Magazine article Sierra

A Grand Arc of Plenty

Magazine article Sierra

A Grand Arc of Plenty

Article excerpt

MOST OF THE THOUSAND-MILE ARC OF THE Alaska rainforest, from Ketchikan at the southern tip of the "panhandle" to Kodiak Island, is much as it was when Vitus Bering, near death from scurvy, first glimpsed it in 1741, and as Alutiiq hunters had known it for the last 7,000 years. Where mountains jut 18,000 feet out of the sea and glaciers as big as Rhode Island calve monstrous icebergs into the tides, the natural giantism of the Pleistocene still survives in the largest bears on earth and moose that stand higher than horses. Towering hemlock, cedar, and spruce shade rivers still throbbing with salmon, while coastal waters teem with orcas, sea lions, otters, and milkywhite belugas--a natural wealth that sustained human communities in comfort and plenty for millennia.

Our generation, however, is destroying the source of bounty. When the wreck of the Exxon Valdez blackened more than 1,500 miles of Alaska beaches with 11 million gallons of North Slope crude in 1989, the world learned how fragile this mighty system is. Five years later, most visible signs of the spill are gone (though populations of otter, salmon, harbor seals, harlequin ducks, and marbled murrelets have still not recovered). Now the region faces a graver, more permanent threat: the same razed-earth logging that has already devastated the Pacific Northwest.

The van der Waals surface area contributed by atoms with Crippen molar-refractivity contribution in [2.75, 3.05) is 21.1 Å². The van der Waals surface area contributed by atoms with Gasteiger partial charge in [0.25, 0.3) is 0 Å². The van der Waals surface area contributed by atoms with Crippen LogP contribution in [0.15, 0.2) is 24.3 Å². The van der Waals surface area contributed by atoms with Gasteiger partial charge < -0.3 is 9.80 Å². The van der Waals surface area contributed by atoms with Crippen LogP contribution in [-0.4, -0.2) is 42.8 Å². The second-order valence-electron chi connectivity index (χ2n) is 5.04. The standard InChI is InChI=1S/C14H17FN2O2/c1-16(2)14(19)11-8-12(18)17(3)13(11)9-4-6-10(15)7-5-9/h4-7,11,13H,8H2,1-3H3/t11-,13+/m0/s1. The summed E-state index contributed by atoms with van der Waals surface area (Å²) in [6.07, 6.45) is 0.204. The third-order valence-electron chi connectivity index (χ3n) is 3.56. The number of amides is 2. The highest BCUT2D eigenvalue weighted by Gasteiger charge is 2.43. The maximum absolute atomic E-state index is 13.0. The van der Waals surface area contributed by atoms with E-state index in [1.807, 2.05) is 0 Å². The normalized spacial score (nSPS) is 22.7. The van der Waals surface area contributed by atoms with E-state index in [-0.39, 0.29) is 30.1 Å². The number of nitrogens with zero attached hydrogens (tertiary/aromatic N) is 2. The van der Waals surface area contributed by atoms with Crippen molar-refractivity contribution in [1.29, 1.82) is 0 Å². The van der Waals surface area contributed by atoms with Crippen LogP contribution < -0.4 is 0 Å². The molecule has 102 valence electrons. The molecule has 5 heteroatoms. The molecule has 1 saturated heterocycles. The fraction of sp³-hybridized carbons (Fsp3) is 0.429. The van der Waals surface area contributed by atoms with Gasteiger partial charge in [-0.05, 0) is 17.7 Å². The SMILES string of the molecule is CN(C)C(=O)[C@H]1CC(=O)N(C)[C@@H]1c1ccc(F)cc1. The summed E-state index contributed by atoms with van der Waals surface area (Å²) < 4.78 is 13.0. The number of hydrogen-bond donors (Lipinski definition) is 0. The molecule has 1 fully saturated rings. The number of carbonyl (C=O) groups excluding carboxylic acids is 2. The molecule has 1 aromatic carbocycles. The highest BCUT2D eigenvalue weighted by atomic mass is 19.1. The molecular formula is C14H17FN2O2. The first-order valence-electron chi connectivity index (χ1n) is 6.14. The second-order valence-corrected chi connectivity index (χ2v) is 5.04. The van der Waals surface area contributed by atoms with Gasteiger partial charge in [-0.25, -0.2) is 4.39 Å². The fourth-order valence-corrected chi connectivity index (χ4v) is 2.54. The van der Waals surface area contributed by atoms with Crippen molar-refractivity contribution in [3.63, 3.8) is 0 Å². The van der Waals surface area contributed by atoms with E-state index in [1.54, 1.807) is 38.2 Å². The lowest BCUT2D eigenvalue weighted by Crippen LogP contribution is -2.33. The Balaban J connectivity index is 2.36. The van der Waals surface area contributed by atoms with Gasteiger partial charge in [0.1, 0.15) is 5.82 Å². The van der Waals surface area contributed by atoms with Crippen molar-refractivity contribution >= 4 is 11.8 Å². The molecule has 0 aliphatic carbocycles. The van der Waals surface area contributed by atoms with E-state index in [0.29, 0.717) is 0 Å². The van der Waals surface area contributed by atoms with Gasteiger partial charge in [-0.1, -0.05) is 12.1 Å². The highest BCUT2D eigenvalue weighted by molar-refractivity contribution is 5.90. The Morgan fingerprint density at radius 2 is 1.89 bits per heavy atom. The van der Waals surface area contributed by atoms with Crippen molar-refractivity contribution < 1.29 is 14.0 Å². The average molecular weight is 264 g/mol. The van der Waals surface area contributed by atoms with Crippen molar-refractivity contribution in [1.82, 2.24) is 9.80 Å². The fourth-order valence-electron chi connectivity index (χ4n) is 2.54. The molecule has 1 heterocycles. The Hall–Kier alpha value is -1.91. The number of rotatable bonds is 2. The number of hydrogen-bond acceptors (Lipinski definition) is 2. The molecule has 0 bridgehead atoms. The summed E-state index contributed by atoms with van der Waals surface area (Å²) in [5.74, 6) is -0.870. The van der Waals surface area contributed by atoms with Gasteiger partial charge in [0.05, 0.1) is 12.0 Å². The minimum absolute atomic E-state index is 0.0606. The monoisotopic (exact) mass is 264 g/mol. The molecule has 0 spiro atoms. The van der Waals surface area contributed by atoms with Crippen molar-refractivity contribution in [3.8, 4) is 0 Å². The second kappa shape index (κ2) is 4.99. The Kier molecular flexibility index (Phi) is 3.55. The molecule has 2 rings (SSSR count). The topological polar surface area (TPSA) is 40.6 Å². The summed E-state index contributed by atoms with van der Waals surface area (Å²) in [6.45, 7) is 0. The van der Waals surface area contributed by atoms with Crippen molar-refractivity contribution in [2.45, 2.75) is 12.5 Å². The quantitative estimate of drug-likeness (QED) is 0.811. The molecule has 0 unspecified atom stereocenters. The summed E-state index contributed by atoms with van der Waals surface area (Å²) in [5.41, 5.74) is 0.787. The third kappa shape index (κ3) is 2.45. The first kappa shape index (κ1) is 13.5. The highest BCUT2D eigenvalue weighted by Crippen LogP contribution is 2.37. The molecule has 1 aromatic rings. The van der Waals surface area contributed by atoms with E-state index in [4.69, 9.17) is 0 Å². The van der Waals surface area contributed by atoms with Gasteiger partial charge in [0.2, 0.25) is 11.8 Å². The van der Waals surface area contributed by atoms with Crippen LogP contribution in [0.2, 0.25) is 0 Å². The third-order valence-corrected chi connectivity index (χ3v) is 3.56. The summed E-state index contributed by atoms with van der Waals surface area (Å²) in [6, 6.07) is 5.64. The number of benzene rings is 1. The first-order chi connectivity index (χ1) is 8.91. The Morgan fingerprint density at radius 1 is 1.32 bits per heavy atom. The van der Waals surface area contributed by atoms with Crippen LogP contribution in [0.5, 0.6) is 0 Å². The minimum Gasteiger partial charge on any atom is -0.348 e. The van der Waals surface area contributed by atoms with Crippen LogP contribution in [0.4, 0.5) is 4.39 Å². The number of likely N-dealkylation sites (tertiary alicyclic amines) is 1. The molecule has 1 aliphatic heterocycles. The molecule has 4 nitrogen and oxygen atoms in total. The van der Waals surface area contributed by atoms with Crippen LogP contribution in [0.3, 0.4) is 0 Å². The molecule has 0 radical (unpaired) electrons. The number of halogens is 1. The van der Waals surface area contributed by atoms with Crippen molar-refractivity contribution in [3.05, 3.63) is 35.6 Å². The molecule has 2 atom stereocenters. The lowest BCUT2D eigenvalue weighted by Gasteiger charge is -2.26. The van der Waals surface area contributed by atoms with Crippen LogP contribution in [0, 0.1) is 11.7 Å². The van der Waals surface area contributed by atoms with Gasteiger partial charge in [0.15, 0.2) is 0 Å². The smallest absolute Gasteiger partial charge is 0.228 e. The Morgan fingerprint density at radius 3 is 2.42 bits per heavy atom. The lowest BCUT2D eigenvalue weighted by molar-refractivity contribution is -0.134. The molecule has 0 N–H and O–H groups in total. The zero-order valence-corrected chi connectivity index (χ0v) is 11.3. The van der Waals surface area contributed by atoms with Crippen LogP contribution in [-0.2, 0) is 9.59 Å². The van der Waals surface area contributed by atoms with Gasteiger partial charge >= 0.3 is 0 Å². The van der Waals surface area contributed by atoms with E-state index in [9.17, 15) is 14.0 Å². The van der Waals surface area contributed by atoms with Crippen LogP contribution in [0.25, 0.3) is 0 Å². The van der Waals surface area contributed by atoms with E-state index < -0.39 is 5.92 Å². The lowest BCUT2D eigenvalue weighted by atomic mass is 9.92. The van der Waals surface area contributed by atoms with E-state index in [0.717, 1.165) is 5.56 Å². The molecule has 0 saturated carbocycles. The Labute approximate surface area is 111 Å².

But by rare poetic justice, the former disaster provides the opportunity to help stop the latter. Nearly $700 million in civil and criminal penalties assessed against Exxon are available to help restore the region by such means as the purchase and permanent protection of private inholdings within public parks, refuges, and forests. The Sierra Club has helped form a broad alliance of environmentalists, commercial and sport fishermen, tourism entrepreneurs, Native corporations, and Native subsistence users to ensure that much of this money is spent on preservation. …

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